There's a bad smell seeping out of the California Coastal Commission, which voted 7-5 behind closed doors late Wednesday to fire Executive Director Charles Lester in direct repudiation of the huge number of environmentalists, local government officials, commission staff members and former commissioners who had supported him.
Why did Lester fall out of favor with some commissioners? His supporters contend that the commission has grown increasingly receptive to the entreaties of developers who want more freedom to build on California's coastline. And even after a day-long hearing Wednesday, which was held at Lester's request and drew an estimated 1,000 people from across the state, there was no definitive answer to that question.
But several members finally did what they should have done long ago: They talked about the problems in their relations with the commission staff. Some asserted that the staff failed to respond at times to requests for more detailed information about projects. They also complained about a fundamental breakdown of communications — including on such basic elements as the budget.
Lester referred to those as "organizational issues" that could be resolved. And from the outside, the complaints don't seem to justify dismissing a director so broadly lauded for his professionalism, and who enjoys near-unanimous support from his staff. In fact, at least two commissioners acknowledged that they agreed with 90% of the staff recommendations under Lester's leadership. So where is the crisis?
Some commissioners sought to blame the controversy over Lester's dismissal on environmentalists and the media for characterizing their motives as nefarious. They spoke as though wounded by the thought that activists might question their purity. But that's what public officials open themselves up to when they operate with insufficient transparency.
Oddly, the commissioners claimed that privacy issues precluded them from talking about Lester's performance publicly. But then they talked about it publicly before diving into executive session to hold their final discussions and vote in private, despite legal advice that such secrecy wasn't required. Lester afterward said the private meeting covered no fresh ground, so the commissioners passed up a chance for greater transparency for no real purpose. That they retreated behind closed doors despite a storm tide of outrage from the people in the room displayed an astonishing level of political tone-deafness. And, perhaps, cowardice. Yes, Lester could have made this easier by relinquishing his right to privacy and releasing his earlier performance evaluations, something he reportedly opted not to do because they contain details on other staffers' performance as well. But redactions could have taken care of that.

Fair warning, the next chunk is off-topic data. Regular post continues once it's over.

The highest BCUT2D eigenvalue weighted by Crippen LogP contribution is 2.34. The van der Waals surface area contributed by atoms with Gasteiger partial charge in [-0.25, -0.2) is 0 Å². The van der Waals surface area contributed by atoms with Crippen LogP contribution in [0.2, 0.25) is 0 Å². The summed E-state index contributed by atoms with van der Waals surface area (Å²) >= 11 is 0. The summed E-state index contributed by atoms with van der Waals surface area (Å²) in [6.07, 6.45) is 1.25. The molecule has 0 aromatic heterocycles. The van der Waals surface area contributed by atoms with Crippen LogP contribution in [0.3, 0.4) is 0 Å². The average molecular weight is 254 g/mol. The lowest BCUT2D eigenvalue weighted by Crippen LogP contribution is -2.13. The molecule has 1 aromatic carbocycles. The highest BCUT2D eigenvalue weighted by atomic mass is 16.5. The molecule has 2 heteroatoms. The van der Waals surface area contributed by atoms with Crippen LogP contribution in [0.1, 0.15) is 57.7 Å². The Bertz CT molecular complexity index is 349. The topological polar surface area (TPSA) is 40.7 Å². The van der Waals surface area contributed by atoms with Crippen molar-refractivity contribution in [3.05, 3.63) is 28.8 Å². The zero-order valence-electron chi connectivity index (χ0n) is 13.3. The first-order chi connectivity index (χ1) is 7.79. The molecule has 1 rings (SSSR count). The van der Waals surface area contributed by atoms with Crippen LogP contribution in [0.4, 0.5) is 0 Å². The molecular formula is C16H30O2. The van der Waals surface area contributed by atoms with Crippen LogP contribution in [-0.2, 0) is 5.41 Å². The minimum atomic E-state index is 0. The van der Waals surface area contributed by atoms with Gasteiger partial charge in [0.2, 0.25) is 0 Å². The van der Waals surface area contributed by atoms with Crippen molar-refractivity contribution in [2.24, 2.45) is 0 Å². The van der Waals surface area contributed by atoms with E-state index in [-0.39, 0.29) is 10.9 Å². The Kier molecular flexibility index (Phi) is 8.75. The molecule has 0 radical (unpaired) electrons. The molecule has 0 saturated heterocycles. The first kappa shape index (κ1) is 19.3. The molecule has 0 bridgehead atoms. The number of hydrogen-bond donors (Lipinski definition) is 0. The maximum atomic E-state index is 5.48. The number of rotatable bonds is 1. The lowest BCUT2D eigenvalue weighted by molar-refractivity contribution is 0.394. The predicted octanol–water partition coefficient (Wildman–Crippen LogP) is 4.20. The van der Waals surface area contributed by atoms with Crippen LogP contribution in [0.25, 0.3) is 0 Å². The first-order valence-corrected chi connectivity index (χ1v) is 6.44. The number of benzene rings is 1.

Ultimately, it was incumbent on the commissioners to present to the public sound, defensible, and professional reasons for dumping him. The issues they laid out Wednesday didn't clear that hurdle. But the controversy did cast a harsh light on the workings of the commission, including that people who lobby its members or staff aren't required to register as lobbyists or file public reports on their activities, as people seeking to influence other governmental bodies must do. That needs to change.
Although politics sometimes intrudes more deeply than it should into the decision-making process, the Coastal Commission has been vital to controlling California coastal development and preserving public access. It's too soon to say whether Lester's dismissal will be a tragedy for the coast, but if commission critics are right and pro-development forces orchestrated Lester's ouster, then Californians have good reason to worry. And to be angry.
The commissioners appointed one of Lester's top deputies, Jack Ainsworth, to lead the agency until they select an interim director and then a permanent replacement — a process that will bear watching. In fact, after this debacle the commissioners — and Gov. Jerry Brown, whose four appointees reportedly pushed for the dismissal — can rest assured that their every decision about coastal development will now face even more intense scrutiny.
Brown, whose appointees serve at his pleasure, could have intervened here, rather than waving off the issue as some low-level personnel matter. If the results are a less independent commission staff, and a weaker barrier between the coast and the developers, it will be his legacy to bear.